China

With the rapid expansion of the Chinese economy, corporate governance has become a high priority both for the government presiding over the transition to a more market based economy, and the businesses and shareholders at the core of market development. In 2002, for instance, China's Securities Regulatory Commission and the State Economic and Trade Commission adopted a code of corporate governance for listed and non listed companies. In 2003, the government set up a new commission, the State Assets Supervision and Administration Commission (SASAC) to divide the ownership and regulatory functions of State Owned Enterprises. The Chinese government has made capital market development and financial market stability two if its primary goals, and has recognized the value of improved transparency and governance in attaining them.

The evolution of and emphasis on governance in China has by no means been limited to the corporate sector, or even the national offices of Beijing. Rural politics has also been a primary driver of transparency and government openness in the country. Measures to strengthen access to information are being written into laws enforced on village and provincial levels. This grassroots movement is filtering up through China's system and is gaining recognition at the national level.

In June 2005, the Initiative for Policy Dialogue (IPD) convened members of its Corporate Governance and Transparency Task Forces in Beijing to discuss policy alternatives and new ideas in corporate governance with Chinese scholars and policymakers.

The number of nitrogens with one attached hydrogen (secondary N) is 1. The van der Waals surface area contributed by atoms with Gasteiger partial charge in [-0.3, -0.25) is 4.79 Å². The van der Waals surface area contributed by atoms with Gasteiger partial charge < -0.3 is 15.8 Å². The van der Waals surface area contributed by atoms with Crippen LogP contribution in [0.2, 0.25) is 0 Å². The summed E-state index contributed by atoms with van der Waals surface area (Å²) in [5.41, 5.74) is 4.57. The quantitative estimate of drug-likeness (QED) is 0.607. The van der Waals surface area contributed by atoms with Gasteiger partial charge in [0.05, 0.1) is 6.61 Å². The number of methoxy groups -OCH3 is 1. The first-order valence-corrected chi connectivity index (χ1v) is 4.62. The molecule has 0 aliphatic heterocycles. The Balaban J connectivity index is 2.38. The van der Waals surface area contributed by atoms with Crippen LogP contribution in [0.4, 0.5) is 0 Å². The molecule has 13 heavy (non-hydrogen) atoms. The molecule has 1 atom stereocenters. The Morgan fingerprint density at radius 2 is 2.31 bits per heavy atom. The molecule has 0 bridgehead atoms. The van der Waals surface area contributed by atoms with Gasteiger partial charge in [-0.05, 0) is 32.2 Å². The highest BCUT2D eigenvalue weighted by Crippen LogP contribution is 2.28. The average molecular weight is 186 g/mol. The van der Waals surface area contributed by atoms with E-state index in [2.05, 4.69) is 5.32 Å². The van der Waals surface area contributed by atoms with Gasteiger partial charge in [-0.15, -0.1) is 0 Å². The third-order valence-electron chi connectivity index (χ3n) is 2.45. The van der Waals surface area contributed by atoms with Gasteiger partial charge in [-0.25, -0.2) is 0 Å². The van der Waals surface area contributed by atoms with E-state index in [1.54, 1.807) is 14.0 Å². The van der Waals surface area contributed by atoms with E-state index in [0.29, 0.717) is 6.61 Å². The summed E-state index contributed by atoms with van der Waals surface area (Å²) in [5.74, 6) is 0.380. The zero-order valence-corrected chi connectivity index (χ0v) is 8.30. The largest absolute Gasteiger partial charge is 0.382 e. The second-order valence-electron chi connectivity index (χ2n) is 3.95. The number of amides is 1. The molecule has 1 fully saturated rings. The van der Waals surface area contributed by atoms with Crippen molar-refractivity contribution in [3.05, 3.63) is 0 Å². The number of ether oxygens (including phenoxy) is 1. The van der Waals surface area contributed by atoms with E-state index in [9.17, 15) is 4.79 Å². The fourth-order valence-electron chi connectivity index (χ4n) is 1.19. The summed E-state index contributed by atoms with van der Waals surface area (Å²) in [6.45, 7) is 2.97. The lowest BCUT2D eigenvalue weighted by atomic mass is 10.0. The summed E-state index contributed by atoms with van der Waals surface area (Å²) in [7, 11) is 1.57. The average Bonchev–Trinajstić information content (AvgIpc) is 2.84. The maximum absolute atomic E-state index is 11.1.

Leading off the panel on Corporate Governance, Patrick Bolton, Chair of the IPD Task Force on Corporate Governance, Fellow of the European Corporate Governance Institute, and Professor of Economics at Princeton University presented, China: A New Model of Corporate Governance? His presentation highlighted the corporate governance principles and problems China is likely to have in common with other transition and emerging market countries. He discussed 'Chinese Exceptionalism' in corporate governance, which relates to the central role of the Chinese Communist Party. The presentation touched on the central corporate governance issues China faces today, and discussed several alternative policy options and tradeoffs.

Chong-En Bai, also a member of the IPD Task Force on Corporate Governance and Chairman of the Economics Department at Tsinghua University, presented Corporate Governance and Privatization . His talk provided a snapshot of the state of Corporate Governance in Publicly listed companies and reported on recent research on privatization.

Ann Florini, Chair of the IPD Task Force on Transparency, Senior Fellow in the Foreign Studies Program at the Brookings Institution, and Director of the World Economic Forum's Global Governance Initiative, opened the panel discussion on transparency. Her presentation Global Trends in Transparency focused on the notion that China's striking moves toward greater information disclosure are occurring in a world where transparency is increasingly seen as the norm and as a powerful signal of good intentions. But many countries have discovered that good information disclosure policies are difficult to design and implement. The presentation provided an overview of global trends and highlighted successes and failures of transparency policies.

Hanhua Zhou, also a member of the IPD Task Force on Transparency and Professor of Law in the Institute of Law, Chinese Academy of Social Sciences presented on the transparency panel. His talk titled, Openness of government Information in China: Practices, problems & Prospects introduced current developments in China regarding openness of government information, including the lawmaking process.

The event was moderated by Junhai Liu, an Associate professor, Deputy Head of Department of Commercial & Economic Law, Institute of Law, Chinese Academy of Social Sciences (CASS).